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Managing my investments
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2.4.3 Buy-to-let

The image is a photograph of a row of houses. One has a ‘Let’ sign outside.
Figure 12 Letting – the way to earn income from property ownership.

Another development, particularly from the mid-1990s onwards, has been the growth of the ‘buy-to-let’ sector. This has become more common as a result of the development of specialist buy-to-let mortgages in the competitive mortgage marketplace and the introduction of the Assured Shorthold Tenancy contract which gives landlords greater powers to terminate tenancies.

Buy-to-let mortgages allow expected rental income to be taken into account when assessing the borrower’s ability to afford a mortgage on a property intended for rental. While the financial crisis that began in 2007 impacted on house prices and led to mortgage providers demanding larger deposits, buy-to-let can still be an alternative to, or complement, other investments or pension plans. This is because even if the future direction of property prices is not known with certainty, buy-to-let landlords can still make a return from the rental income they receive.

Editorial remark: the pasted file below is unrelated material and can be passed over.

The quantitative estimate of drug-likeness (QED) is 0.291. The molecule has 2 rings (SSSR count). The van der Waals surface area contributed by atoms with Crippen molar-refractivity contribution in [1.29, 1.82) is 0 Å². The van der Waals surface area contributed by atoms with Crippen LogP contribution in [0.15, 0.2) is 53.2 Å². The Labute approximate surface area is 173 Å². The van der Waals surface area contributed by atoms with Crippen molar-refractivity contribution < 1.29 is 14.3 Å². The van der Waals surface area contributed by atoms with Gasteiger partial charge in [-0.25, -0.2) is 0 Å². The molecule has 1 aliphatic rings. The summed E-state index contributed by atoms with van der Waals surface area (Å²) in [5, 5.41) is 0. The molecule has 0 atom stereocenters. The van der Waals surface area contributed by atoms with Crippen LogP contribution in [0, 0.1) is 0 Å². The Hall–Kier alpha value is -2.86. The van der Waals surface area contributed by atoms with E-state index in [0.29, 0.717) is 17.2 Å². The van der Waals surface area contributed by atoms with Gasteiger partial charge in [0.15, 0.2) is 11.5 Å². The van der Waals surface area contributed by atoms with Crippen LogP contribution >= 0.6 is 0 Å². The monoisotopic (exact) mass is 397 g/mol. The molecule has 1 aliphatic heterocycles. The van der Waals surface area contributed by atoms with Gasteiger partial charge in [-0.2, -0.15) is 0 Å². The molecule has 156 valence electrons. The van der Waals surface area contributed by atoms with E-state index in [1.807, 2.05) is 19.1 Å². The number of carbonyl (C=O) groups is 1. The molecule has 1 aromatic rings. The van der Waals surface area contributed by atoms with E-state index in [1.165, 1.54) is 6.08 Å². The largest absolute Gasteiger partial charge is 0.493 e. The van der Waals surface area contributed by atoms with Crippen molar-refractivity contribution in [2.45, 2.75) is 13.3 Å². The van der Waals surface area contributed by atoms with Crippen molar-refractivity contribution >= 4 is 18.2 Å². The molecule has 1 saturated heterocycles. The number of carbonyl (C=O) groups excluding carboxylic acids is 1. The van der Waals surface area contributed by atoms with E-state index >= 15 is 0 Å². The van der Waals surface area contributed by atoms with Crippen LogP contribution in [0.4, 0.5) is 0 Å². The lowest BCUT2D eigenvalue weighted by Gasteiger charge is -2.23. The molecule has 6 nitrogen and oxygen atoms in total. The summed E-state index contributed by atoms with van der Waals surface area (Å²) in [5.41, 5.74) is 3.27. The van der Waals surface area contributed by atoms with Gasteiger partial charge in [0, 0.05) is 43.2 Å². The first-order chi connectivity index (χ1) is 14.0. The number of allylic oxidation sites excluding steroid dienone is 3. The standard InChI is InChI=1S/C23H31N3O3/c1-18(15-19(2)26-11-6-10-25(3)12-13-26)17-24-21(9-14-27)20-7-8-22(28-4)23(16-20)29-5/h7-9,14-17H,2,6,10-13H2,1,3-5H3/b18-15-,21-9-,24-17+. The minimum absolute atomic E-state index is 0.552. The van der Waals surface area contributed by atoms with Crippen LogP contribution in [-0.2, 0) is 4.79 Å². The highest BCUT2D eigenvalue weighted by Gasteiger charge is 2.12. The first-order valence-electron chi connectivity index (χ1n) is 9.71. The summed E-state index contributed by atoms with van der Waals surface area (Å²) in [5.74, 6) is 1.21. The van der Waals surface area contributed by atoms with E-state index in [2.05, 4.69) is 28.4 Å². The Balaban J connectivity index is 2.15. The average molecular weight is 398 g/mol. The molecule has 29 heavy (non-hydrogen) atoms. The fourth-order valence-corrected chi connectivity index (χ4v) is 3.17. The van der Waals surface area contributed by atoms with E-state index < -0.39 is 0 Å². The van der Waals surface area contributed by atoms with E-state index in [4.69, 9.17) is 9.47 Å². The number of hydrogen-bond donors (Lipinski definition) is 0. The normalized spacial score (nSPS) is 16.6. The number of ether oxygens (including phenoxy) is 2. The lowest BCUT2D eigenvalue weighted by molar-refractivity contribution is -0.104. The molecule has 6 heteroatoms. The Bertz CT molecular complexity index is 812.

In fact, there were some media reports that uncertainty in the property market was good for buy-to-let investors. This was because first-time buyers were reluctant to enter the market which, combined with the large deposits required from those who wanted to buy, meant there was more demand in the rental sector (Telegraph, 2010).

Another report argued that although buy-to-let played a part in the house price boom, it also increased the size of the private rented sector and therefore helped to keep prices lower than they otherwise might have been (National Housing and Planning Advice Unit, 2008).